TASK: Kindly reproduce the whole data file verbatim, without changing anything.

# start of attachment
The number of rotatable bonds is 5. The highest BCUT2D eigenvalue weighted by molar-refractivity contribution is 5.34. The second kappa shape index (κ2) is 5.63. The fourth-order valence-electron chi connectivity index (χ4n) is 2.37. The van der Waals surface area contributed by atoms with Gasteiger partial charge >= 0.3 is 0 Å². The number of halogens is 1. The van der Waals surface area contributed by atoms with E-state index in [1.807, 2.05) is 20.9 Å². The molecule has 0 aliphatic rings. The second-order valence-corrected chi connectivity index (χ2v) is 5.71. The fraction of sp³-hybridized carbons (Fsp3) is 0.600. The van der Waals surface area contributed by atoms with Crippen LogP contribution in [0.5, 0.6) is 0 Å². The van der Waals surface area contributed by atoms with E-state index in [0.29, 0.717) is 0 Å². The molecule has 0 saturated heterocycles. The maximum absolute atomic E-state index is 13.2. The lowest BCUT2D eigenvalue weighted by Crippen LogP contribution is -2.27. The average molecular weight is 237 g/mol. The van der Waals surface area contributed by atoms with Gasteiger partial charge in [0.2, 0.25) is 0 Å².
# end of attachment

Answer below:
The number of rotatable bonds is 5. The highest BCUT2D eigenvalue weighted by molar-refractivity contribution is 5.34. The second kappa shape index (κ2) is 5.63. The fourth-order valence-electron chi connectivity index (χ4n) is 2.37. The van der Waals surface area contributed by atoms with Gasteiger partial charge >= 0.3 is 0 Å². The number of halogens is 1. The van der Waals surface area contributed by atoms with E-state index in [1.807, 2.05) is 20.9 Å². The molecule has 0 aliphatic rings. The second-order valence-corrected chi connectivity index (χ2v) is 5.71. The fraction of sp³-hybridized carbons (Fsp3) is 0.600. The van der Waals surface area contributed by atoms with Crippen LogP contribution in [0.5, 0.6) is 0 Å². The van der Waals surface area contributed by atoms with E-state index in [0.29, 0.717) is 0 Å². The molecule has 0 saturated heterocycles. The maximum absolute atomic E-state index is 13.2. The lowest BCUT2D eigenvalue weighted by Crippen LogP contribution is -2.27. The average molecular weight is 237 g/mol. The van der Waals surface area contributed by atoms with Gasteiger partial charge in [0.2, 0.25) is 0 Å².